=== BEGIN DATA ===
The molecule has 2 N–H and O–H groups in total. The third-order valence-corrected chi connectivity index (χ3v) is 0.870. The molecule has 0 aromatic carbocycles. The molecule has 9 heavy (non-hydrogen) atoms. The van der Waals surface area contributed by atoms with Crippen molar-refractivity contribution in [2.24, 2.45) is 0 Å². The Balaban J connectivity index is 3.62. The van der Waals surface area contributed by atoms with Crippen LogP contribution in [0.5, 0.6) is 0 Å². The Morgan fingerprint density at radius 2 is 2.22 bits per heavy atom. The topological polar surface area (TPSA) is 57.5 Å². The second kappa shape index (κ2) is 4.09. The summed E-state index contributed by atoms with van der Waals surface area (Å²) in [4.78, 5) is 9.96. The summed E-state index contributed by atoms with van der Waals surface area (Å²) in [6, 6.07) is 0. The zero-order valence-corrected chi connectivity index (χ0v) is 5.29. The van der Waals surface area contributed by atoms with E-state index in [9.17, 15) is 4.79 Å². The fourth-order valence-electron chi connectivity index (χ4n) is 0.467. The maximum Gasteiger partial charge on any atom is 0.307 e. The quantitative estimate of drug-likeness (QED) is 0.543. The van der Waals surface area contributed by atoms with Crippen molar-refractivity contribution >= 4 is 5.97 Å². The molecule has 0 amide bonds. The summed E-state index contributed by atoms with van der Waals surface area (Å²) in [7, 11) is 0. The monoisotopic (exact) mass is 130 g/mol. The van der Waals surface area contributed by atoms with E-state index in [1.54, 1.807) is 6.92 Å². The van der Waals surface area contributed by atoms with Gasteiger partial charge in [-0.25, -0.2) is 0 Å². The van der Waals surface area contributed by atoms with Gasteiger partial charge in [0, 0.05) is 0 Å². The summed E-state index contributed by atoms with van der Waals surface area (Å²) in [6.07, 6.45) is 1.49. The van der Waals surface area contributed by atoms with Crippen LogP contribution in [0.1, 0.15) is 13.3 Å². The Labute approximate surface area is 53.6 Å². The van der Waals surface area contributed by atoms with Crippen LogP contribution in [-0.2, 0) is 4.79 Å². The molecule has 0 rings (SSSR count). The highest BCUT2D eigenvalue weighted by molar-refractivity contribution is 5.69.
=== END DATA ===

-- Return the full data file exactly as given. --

The molecule has 2 N–H and O–H groups in total. The third-order valence-corrected chi connectivity index (χ3v) is 0.870. The molecule has 0 aromatic carbocycles. The molecule has 9 heavy (non-hydrogen) atoms. The van der Waals surface area contributed by atoms with Crippen molar-refractivity contribution in [2.24, 2.45) is 0 Å². The Balaban J connectivity index is 3.62. The van der Waals surface area contributed by atoms with Crippen LogP contribution in [0.5, 0.6) is 0 Å². The Morgan fingerprint density at radius 2 is 2.22 bits per heavy atom. The topological polar surface area (TPSA) is 57.5 Å². The second kappa shape index (κ2) is 4.09. The summed E-state index contributed by atoms with van der Waals surface area (Å²) in [4.78, 5) is 9.96. The summed E-state index contributed by atoms with van der Waals surface area (Å²) in [6, 6.07) is 0. The zero-order valence-corrected chi connectivity index (χ0v) is 5.29. The van der Waals surface area contributed by atoms with E-state index in [9.17, 15) is 4.79 Å². The fourth-order valence-electron chi connectivity index (χ4n) is 0.467. The maximum Gasteiger partial charge on any atom is 0.307 e. The quantitative estimate of drug-likeness (QED) is 0.543. The van der Waals surface area contributed by atoms with Crippen molar-refractivity contribution >= 4 is 5.97 Å². The molecule has 0 amide bonds. The summed E-state index contributed by atoms with van der Waals surface area (Å²) in [7, 11) is 0. The monoisotopic (exact) mass is 130 g/mol. The van der Waals surface area contributed by atoms with E-state index in [1.54, 1.807) is 6.92 Å². The van der Waals surface area contributed by atoms with Gasteiger partial charge in [-0.25, -0.2) is 0 Å². The van der Waals surface area contributed by atoms with Gasteiger partial charge in [0, 0.05) is 0 Å². The summed E-state index contributed by atoms with van der Waals surface area (Å²) in [6.07, 6.45) is 1.49. The van der Waals surface area contributed by atoms with Crippen LogP contribution in [0.1, 0.15) is 13.3 Å². The Labute approximate surface area is 53.6 Å². The van der Waals surface area contributed by atoms with Crippen LogP contribution in [-0.2, 0) is 4.79 Å². The molecule has 0 rings (SSSR count). The highest BCUT2D eigenvalue weighted by molar-refractivity contribution is 5.69.